● Extra Security in the Packaging:
This means putting in a feature in a product that’s hard to copy. They can do this by using radio frequency identification technology (RFID). This is very similar to bar codes. RFID devices are put in their products which generate radio waves. These radio waves transfer data that identifies it. When this is done, it shows that the product is genuine. This has already helped to reduce the spread of counterfeit products.
How to Protect Your Brand from Counterfeit Products
There are various ways to protect your products from counterfeiters. We will focus on 3 solid ways below:
● Develop a Brand Strategy:
Create a strong brand and use digital marketing to connect with your customers. The name you select for your brand should not resemble other brands. It should be unique, with a distinct feature. This could prevent customers from getting misled by counterfeits. Cement your brand into people’s minds. You should also stand behind your brand.
● Create Brand Guidelines:
Make sure to set rules and guidelines for your brand. Educate everyone on how to use your brand name and logos. Use social media to educate your followers. This builds brand awareness and increases sales.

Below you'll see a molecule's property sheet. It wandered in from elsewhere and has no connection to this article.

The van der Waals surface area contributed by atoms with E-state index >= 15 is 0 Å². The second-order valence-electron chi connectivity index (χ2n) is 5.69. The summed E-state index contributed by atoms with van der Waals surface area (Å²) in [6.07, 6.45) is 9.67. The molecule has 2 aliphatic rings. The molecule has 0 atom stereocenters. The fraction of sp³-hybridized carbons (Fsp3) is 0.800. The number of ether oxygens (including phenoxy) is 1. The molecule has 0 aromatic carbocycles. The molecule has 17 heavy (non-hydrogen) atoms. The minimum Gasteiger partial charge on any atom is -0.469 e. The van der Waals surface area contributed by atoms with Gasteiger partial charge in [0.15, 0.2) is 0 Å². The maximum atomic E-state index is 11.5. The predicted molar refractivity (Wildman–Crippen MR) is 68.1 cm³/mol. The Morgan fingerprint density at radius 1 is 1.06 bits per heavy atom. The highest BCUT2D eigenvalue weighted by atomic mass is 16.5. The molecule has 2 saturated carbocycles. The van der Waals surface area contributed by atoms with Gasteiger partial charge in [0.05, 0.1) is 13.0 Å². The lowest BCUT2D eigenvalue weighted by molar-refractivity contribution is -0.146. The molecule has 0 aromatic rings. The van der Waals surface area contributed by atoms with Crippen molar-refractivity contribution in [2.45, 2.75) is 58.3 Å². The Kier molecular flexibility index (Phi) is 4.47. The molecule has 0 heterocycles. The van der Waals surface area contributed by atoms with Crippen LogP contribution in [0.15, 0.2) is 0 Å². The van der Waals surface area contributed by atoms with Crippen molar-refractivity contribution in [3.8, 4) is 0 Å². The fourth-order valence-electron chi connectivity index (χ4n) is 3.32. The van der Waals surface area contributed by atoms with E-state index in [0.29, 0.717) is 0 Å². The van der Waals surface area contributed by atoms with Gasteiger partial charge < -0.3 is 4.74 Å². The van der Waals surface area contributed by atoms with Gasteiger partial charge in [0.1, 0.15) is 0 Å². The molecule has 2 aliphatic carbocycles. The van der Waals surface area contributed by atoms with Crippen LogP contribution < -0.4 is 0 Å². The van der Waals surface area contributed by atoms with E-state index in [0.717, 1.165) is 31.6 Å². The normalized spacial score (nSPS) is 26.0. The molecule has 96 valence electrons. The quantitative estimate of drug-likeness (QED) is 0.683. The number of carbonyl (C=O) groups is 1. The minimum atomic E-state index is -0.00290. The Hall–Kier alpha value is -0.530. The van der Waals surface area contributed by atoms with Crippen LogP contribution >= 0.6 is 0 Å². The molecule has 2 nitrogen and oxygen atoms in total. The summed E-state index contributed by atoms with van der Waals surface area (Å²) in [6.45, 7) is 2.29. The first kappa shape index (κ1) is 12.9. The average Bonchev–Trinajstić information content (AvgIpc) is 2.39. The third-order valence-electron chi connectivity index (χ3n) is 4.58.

● Have Brand Consistency:
Don’t change your branding too often. This only encourages brand confusion. Many iconic brands tweak their logos only slightly. Also, they do so after long periods of time. You need to have customers get used to your brand. This may increase the chances they will spot the counterfeits.
E-commerce shopping is growing fast. As we have seen, this is a good and bad thing. It’s easier for fraudsters to defraud people online. The horse has bolted. All we can do is educate ourselves on how to fight e-commerce fraud. This starts with being vigilant and observant. It also requires a proactive approach like researching suspicious activity. This applies to both the consumer and e-commerce store owners.
Ben is a Web Operations Executive at InfoTracer who takes a wide view from the whole system. He authors guides on entire security posture, both physical and cyber. Enjoys sharing the best practices and does it the right way!